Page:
Athens, Ga. – University of Georgia professor Kim Coder has been honored with a national award from the Arbor Day Foundation, winning the organization’s highest prize for dedicating his career to arboriculture, tree health education and conservation.
Coder is an internationally renowned tree health expert and recognized as one of the “founding fathers” of best practices key to the field of arboriculture. He will receive the Morton Award, the Arbor Day Foundation’s highest honor that recognizes an individual who has demonstrated a lifelong commitment to planting trees and conservation at both the national and international level. Previous recipients of this award include the late Nobel Peace Prize winner Wangari Maathai.
Coder, who has lectured on the importance of tree health from rural Georgia communities to international conferences in Europe, said the award was a “wonderful surprise.”
The Arbor Day Foundation said Coder’s “unique ability to effectively engage audiences with his knowledge, passion and visionary leadership” was one of the reasons he was chosen for the Morton Award.
“This is a great honor, and represents a continuing responsibility to provide the best tree science education to individuals and communities,” Coder said.
Coder, who has been with the UGA Warnell School of Forestry and Natural Resources since 1985, has a long career focusing on tree health and biology, community forestry, arboriculture, urban forest ecology and cultural and psychological connection to trees.
In the past three decades, he has received numerous state-wide, national and international awards and recognitions for his career-long dedication to promoting tree health and conservation, including three of the highest competitive, peer-selected world awards from the International Society of Arboriculture, the largest professional group of urban and community foresters in the world.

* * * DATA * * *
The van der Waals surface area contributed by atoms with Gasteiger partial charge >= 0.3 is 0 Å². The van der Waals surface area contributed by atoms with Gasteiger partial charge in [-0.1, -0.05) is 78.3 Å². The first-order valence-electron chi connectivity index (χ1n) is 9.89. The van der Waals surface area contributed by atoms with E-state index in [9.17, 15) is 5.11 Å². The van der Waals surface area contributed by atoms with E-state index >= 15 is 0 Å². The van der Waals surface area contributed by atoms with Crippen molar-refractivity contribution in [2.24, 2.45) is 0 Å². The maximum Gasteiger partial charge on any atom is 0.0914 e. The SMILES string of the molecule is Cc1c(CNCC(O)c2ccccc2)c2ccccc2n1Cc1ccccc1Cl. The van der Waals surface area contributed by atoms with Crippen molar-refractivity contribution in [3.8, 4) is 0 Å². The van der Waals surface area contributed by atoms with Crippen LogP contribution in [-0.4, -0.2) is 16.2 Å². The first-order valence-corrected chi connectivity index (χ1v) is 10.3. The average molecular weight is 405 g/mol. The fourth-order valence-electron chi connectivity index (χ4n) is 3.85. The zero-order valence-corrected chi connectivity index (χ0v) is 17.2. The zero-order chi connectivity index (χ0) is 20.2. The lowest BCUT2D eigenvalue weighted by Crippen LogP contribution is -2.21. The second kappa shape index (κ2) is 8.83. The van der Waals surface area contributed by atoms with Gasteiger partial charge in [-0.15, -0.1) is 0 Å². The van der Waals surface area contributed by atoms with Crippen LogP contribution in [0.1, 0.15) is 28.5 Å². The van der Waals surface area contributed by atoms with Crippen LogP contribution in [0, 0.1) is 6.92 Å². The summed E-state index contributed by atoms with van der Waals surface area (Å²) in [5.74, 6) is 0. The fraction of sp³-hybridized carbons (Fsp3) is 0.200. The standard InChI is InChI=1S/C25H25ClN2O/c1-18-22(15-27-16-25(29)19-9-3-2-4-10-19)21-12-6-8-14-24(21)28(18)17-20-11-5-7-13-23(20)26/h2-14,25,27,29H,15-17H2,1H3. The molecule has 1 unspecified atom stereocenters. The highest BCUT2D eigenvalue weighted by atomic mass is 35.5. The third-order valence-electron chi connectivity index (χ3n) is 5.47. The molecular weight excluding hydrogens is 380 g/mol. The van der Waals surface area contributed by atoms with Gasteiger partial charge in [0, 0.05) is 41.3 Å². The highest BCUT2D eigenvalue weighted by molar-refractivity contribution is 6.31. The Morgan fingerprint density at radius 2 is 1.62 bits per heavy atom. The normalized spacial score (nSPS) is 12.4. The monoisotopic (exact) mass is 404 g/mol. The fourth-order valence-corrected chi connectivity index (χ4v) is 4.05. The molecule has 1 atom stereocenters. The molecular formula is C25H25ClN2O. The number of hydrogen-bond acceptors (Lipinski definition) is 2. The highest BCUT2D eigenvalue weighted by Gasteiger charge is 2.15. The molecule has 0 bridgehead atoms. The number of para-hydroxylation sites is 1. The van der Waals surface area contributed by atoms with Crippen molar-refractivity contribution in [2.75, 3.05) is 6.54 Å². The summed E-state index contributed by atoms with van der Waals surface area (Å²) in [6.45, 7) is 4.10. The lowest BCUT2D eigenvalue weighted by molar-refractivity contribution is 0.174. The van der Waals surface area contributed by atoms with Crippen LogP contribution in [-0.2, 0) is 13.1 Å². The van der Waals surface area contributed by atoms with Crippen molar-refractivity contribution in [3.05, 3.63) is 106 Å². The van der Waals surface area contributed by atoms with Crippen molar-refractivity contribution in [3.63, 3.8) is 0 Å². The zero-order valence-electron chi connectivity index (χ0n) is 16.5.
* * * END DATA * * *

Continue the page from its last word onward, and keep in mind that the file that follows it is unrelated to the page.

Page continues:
He has served at many levels of state, national and world leadership in arboriculture and community forestry, including on the National Urban and Community Forestry Advisory Committee, which advises the USDA Secretary of Agriculture. Coder has been elected world president of the International Society of Arboriculture and is one of the founding members of the Georgia Urban Forest Council.
He has published more than 500 papers on applied tree biology, tree health care and community forestry, and is a noted international speaker because of his ability to translate research findings into applied tree health care models, trainings and assessments.
Coder will receive the honor at the annual Arbor Day Awards. The 2014 ceremony is scheduled for April 26 at the Lied Lodge and Conference Center at Arbor Day Farm in Nebraska City, Neb. The foundation plans to recognize 12 other individuals, organizations and companies at the ceremony for different award categories.
The Arbor Day Foundation is a million-member nonprofit conservation and education organization whose mission is to inspire people to plant, nurture and celebrate trees. For more information, see www.arborday.org.
For more information on the Warnell School of Forestry and Natural Resources, see www.warnell.uga.edu.